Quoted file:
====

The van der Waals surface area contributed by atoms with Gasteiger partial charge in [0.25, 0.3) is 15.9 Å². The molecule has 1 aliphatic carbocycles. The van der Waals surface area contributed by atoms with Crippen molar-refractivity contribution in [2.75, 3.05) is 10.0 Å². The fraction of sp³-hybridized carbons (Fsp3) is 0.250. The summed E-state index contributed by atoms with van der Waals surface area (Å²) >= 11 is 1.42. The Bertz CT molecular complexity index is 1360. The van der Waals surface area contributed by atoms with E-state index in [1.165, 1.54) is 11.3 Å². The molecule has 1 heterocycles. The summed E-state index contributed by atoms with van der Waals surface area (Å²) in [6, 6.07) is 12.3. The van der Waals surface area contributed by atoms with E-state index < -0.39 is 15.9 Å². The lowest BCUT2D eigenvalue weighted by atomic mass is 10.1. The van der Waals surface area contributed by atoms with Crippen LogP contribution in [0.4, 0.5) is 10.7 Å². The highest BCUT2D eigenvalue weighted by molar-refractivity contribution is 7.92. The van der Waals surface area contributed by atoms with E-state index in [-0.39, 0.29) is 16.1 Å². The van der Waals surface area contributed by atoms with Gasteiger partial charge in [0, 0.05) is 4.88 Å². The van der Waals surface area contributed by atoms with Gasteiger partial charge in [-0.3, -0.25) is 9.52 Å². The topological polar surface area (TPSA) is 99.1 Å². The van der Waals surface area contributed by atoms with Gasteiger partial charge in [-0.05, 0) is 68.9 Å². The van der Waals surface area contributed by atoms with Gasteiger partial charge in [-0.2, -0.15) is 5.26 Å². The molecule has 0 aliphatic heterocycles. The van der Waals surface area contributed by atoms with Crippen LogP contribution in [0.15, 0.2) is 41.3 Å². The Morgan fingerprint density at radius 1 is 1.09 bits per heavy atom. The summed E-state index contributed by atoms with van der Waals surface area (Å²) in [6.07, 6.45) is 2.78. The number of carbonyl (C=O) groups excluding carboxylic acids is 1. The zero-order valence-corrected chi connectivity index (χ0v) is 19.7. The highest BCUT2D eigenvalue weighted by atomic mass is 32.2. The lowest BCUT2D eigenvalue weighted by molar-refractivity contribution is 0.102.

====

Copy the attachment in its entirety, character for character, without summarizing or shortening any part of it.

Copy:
The van der Waals surface area contributed by atoms with Gasteiger partial charge in [0.25, 0.3) is 15.9 Å². The molecule has 1 aliphatic carbocycles. The van der Waals surface area contributed by atoms with Crippen molar-refractivity contribution in [2.75, 3.05) is 10.0 Å². The fraction of sp³-hybridized carbons (Fsp3) is 0.250. The summed E-state index contributed by atoms with van der Waals surface area (Å²) >= 11 is 1.42. The Bertz CT molecular complexity index is 1360. The van der Waals surface area contributed by atoms with E-state index in [1.165, 1.54) is 11.3 Å². The molecule has 1 heterocycles. The summed E-state index contributed by atoms with van der Waals surface area (Å²) in [6, 6.07) is 12.3. The van der Waals surface area contributed by atoms with E-state index < -0.39 is 15.9 Å². The lowest BCUT2D eigenvalue weighted by atomic mass is 10.1. The van der Waals surface area contributed by atoms with Crippen LogP contribution in [0.4, 0.5) is 10.7 Å². The highest BCUT2D eigenvalue weighted by molar-refractivity contribution is 7.92. The van der Waals surface area contributed by atoms with E-state index in [-0.39, 0.29) is 16.1 Å². The van der Waals surface area contributed by atoms with Gasteiger partial charge in [0, 0.05) is 4.88 Å². The van der Waals surface area contributed by atoms with Gasteiger partial charge in [-0.3, -0.25) is 9.52 Å². The topological polar surface area (TPSA) is 99.1 Å². The van der Waals surface area contributed by atoms with Gasteiger partial charge in [-0.05, 0) is 68.9 Å². The van der Waals surface area contributed by atoms with Gasteiger partial charge in [-0.2, -0.15) is 5.26 Å². The molecule has 0 aliphatic heterocycles. The van der Waals surface area contributed by atoms with Crippen LogP contribution in [0.15, 0.2) is 41.3 Å². The Morgan fingerprint density at radius 1 is 1.09 bits per heavy atom. The summed E-state index contributed by atoms with van der Waals surface area (Å²) in [6.07, 6.45) is 2.78. The number of carbonyl (C=O) groups excluding carboxylic acids is 1. The zero-order valence-corrected chi connectivity index (χ0v) is 19.7. The highest BCUT2D eigenvalue weighted by atomic mass is 32.2. The lowest BCUT2D eigenvalue weighted by molar-refractivity contribution is 0.102.